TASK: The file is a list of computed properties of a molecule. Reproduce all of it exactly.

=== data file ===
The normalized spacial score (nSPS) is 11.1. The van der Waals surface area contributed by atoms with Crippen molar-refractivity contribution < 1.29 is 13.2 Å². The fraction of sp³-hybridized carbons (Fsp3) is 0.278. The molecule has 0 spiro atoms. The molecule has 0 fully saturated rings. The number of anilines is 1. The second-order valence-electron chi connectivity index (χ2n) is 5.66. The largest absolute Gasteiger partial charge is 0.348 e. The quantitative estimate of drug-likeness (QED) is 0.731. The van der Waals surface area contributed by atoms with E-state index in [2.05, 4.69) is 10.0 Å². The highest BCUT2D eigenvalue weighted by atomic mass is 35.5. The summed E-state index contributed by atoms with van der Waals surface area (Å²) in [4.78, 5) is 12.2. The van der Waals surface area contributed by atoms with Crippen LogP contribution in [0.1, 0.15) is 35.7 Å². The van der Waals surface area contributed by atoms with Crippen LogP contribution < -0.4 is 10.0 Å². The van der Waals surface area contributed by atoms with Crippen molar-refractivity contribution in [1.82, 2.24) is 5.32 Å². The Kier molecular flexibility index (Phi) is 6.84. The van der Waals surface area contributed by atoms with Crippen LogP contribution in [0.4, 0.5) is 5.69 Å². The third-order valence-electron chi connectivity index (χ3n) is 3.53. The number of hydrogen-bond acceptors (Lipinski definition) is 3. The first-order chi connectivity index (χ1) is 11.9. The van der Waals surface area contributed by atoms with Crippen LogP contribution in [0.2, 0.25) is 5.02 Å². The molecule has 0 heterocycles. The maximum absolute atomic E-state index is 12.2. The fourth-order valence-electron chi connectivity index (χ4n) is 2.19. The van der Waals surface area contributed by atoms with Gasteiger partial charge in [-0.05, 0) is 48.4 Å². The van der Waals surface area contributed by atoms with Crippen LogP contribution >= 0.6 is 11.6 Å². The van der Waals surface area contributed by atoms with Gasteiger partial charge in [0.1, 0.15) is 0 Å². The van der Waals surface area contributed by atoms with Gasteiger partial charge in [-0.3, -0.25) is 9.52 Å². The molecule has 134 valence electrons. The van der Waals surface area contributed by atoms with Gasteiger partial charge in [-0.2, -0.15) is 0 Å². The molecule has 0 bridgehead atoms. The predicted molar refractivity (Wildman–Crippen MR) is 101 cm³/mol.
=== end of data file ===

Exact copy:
The normalized spacial score (nSPS) is 11.1. The van der Waals surface area contributed by atoms with Crippen molar-refractivity contribution < 1.29 is 13.2 Å². The fraction of sp³-hybridized carbons (Fsp3) is 0.278. The molecule has 0 spiro atoms. The molecule has 0 fully saturated rings. The number of anilines is 1. The second-order valence-electron chi connectivity index (χ2n) is 5.66. The largest absolute Gasteiger partial charge is 0.348 e. The quantitative estimate of drug-likeness (QED) is 0.731. The van der Waals surface area contributed by atoms with E-state index in [2.05, 4.69) is 10.0 Å². The highest BCUT2D eigenvalue weighted by atomic mass is 35.5. The summed E-state index contributed by atoms with van der Waals surface area (Å²) in [4.78, 5) is 12.2. The van der Waals surface area contributed by atoms with Crippen LogP contribution in [0.1, 0.15) is 35.7 Å². The van der Waals surface area contributed by atoms with Crippen LogP contribution < -0.4 is 10.0 Å². The van der Waals surface area contributed by atoms with Crippen molar-refractivity contribution in [1.82, 2.24) is 5.32 Å². The Kier molecular flexibility index (Phi) is 6.84. The van der Waals surface area contributed by atoms with Crippen LogP contribution in [0.4, 0.5) is 5.69 Å². The third-order valence-electron chi connectivity index (χ3n) is 3.53. The number of hydrogen-bond acceptors (Lipinski definition) is 3. The first-order chi connectivity index (χ1) is 11.9. The van der Waals surface area contributed by atoms with Crippen LogP contribution in [0.2, 0.25) is 5.02 Å². The molecule has 0 heterocycles. The maximum absolute atomic E-state index is 12.2. The fourth-order valence-electron chi connectivity index (χ4n) is 2.19. The van der Waals surface area contributed by atoms with Gasteiger partial charge in [-0.05, 0) is 48.4 Å². The van der Waals surface area contributed by atoms with Crippen LogP contribution >= 0.6 is 11.6 Å². The van der Waals surface area contributed by atoms with Gasteiger partial charge in [0.1, 0.15) is 0 Å². The van der Waals surface area contributed by atoms with Gasteiger partial charge in [-0.3, -0.25) is 9.52 Å². The molecule has 134 valence electrons. The van der Waals surface area contributed by atoms with Gasteiger partial charge in [-0.2, -0.15) is 0 Å². The molecule has 0 bridgehead atoms. The predicted molar refractivity (Wildman–Crippen MR) is 101 cm³/mol.